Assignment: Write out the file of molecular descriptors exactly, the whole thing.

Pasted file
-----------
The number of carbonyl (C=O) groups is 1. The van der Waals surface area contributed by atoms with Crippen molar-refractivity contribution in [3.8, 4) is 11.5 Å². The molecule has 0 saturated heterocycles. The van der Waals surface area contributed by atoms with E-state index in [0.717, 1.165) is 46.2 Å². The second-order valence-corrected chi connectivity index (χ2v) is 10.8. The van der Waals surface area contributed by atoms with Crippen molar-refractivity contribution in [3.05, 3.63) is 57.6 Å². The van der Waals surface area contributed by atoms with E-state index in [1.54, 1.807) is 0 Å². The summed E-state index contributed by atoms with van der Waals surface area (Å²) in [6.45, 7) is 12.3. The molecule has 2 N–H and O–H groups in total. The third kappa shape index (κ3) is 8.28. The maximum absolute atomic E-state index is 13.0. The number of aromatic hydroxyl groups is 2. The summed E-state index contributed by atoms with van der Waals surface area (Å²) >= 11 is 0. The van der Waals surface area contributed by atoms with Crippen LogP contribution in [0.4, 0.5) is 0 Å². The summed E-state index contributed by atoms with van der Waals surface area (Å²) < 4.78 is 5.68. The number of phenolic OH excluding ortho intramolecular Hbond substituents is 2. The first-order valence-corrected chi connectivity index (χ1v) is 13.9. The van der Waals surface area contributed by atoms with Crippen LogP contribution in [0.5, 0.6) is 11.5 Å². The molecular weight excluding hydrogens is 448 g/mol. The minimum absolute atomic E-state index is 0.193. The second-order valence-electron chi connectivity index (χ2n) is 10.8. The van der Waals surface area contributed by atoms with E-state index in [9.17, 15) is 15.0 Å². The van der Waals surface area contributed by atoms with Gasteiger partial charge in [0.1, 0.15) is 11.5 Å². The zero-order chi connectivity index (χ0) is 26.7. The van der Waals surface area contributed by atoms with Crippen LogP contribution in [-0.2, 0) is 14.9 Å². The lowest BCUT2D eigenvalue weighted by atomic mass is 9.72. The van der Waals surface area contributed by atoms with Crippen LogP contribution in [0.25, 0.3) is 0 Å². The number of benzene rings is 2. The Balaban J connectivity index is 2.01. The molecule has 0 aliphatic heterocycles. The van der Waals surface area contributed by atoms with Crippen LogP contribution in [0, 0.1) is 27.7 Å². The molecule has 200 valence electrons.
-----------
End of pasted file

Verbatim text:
The number of carbonyl (C=O) groups is 1. The van der Waals surface area contributed by atoms with Crippen molar-refractivity contribution in [3.8, 4) is 11.5 Å². The molecule has 0 saturated heterocycles. The van der Waals surface area contributed by atoms with E-state index in [0.717, 1.165) is 46.2 Å². The second-order valence-corrected chi connectivity index (χ2v) is 10.8. The van der Waals surface area contributed by atoms with Crippen molar-refractivity contribution in [3.05, 3.63) is 57.6 Å². The van der Waals surface area contributed by atoms with E-state index in [1.54, 1.807) is 0 Å². The summed E-state index contributed by atoms with van der Waals surface area (Å²) in [6.45, 7) is 12.3. The molecule has 2 N–H and O–H groups in total. The third kappa shape index (κ3) is 8.28. The maximum absolute atomic E-state index is 13.0. The number of aromatic hydroxyl groups is 2. The summed E-state index contributed by atoms with van der Waals surface area (Å²) >= 11 is 0. The van der Waals surface area contributed by atoms with Crippen LogP contribution in [0.4, 0.5) is 0 Å². The summed E-state index contributed by atoms with van der Waals surface area (Å²) < 4.78 is 5.68. The number of phenolic OH excluding ortho intramolecular Hbond substituents is 2. The first-order valence-corrected chi connectivity index (χ1v) is 13.9. The van der Waals surface area contributed by atoms with Crippen LogP contribution in [0.5, 0.6) is 11.5 Å². The molecular weight excluding hydrogens is 448 g/mol. The minimum absolute atomic E-state index is 0.193. The second-order valence-electron chi connectivity index (χ2n) is 10.8. The van der Waals surface area contributed by atoms with E-state index in [9.17, 15) is 15.0 Å². The van der Waals surface area contributed by atoms with Gasteiger partial charge in [0.1, 0.15) is 11.5 Å². The zero-order chi connectivity index (χ0) is 26.7. The van der Waals surface area contributed by atoms with Crippen LogP contribution in [-0.2, 0) is 14.9 Å². The lowest BCUT2D eigenvalue weighted by atomic mass is 9.72. The van der Waals surface area contributed by atoms with Crippen LogP contribution in [0.25, 0.3) is 0 Å². The number of benzene rings is 2. The Balaban J connectivity index is 2.01. The molecule has 0 aliphatic heterocycles. The van der Waals surface area contributed by atoms with Crippen LogP contribution in [0, 0.1) is 27.7 Å². The molecule has 200 valence electrons.